Posts Tagged ‘GMO’

GMOs: poisons that will kill our children, or harmless foods?

29 October, 2013

I think I hung my colours out long ago in this “controversy”, but let us just be clear:


Is that clear enough?  No ambiguity there?  Good!  Because the people who have taken poor Fair Lady magazine to task recently, mainly on their Facebook page, for daring to publish an article saying the same thing, would have you believe otherwise.  By relentless recycling of discredited animal feeding studies, reiteration of untruths, canards and plain lies, and by personal attacks on anyone expressing an alternate view.

Title page of the article

Title page of the article

I don’t think that Fair Lady will complain if I reproduce the title page, because I think their article is a reasoned, well written and factual exploration of the topic – which is a LOT more than I can say for most of the comments about the article.  Which includes gems like this:

“Oh dear Fairlady Magazine has made a BIG mistake!!!! Writing an article like this could put them out of business. I will never buy a Fairlady Magazine again and neither will any of my family. Stick to fashion Fairlady. Let Farmers Weekly publish an articles on GMO’s!!!! GMO’s are killing people. It’s not an exaggeration. It is proven, published, peer-reviewed fact. How many people do you know with cancer? Can you count on one hand or two. Ask yourself why. Maybe you could ask well-Informed People who are Fully Aware of the Irreversible Damage unleashed by Toxic GMOs on Earth.”

Now the problems that I have with the kinds of attacks on GMOs that are exemplified by these responses, are the following: these are the assertions that

  1. EVERYTHING is Monsanto’s fault
  2. ALL GMOs are toxic / poisonous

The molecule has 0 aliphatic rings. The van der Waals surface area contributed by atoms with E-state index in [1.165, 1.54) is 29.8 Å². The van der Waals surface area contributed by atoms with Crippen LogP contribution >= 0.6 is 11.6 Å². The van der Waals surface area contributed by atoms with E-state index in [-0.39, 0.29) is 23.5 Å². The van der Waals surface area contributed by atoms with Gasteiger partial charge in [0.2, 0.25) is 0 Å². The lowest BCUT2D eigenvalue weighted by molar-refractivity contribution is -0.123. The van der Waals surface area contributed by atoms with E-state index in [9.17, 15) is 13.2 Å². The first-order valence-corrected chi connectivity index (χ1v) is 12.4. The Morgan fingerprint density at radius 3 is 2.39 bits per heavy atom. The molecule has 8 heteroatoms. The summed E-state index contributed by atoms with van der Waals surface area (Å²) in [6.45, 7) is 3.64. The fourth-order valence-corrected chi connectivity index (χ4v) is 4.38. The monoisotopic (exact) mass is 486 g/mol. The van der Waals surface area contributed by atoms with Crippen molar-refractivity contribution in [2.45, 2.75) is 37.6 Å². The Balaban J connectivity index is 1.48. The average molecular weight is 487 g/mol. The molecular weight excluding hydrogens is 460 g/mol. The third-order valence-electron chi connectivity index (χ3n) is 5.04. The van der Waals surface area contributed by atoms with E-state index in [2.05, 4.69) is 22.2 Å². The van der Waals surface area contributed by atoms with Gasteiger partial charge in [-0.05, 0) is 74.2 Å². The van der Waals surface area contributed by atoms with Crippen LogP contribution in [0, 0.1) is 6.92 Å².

3. There is ample evidence of harm to both animals and humans

All three of these straw men are, of course, rich in taurine excreta.  In the first place, while Monsanto may well have started the ball rolling on a big scale, and owns patents and seed rights on much of the early and simple one-trait GMOs, they do NOT own everything, and are NOT responsible for many of the recent developments still coming down the developmental pipeline – which are considerably more sophisticated than the ubiquitous herbicide-resistant or Bt-producing maize or cotton.  These would include plants resistant to various viruses, bacteria and fungi, plants engineered for higher nutrient / vitamin content (eg: Golden Rice and golden bananas), and drought- and salt-tolerant plants.

As for toxicity, NO GMO can be released if there is convincing evidence of toxicity in animal feeding trials, which HAVE to be conducted for each new “event”, or novel GMO.  I have sat on panels in SA which have assessed applications by seed companies to grow / produce GM crops, and I can tell you that this is a major feature of any application.  Where non-expert people often get confused is the fact that certain crop plants have been engineered to make insect-specific toxins normally produced by the bacterium Bacillus thuringiensis.  These are collectively known as “Bt toxins”, and the ones used as insecticides are specific for narrow ranges of related insects, and most often for lepidopterans – which include moths and butterflies.  Now the larvae of particularly certain species of moths are major agricultural pests, and include agents such as maize stalk borer and the cotton bollworm – and from Wikipedia:

“Spores and crystalline insecticidal proteins produced by B. thuringiensis have been used to control insect pests since the 1920s and are often applied as liquid sprays”.

That’s right: crystalline protein masses extracted from live bacteria and live spores of bacteria used to be sprayed around as pest-control agents.  Everywhere!  Moreover, from Wikipedia again,

“Because of their specificity, these pesticides are regarded as environmentally friendly, with little or no effect on humanswildlifepollinators, and most other beneficial insects and are used in Organic farming“.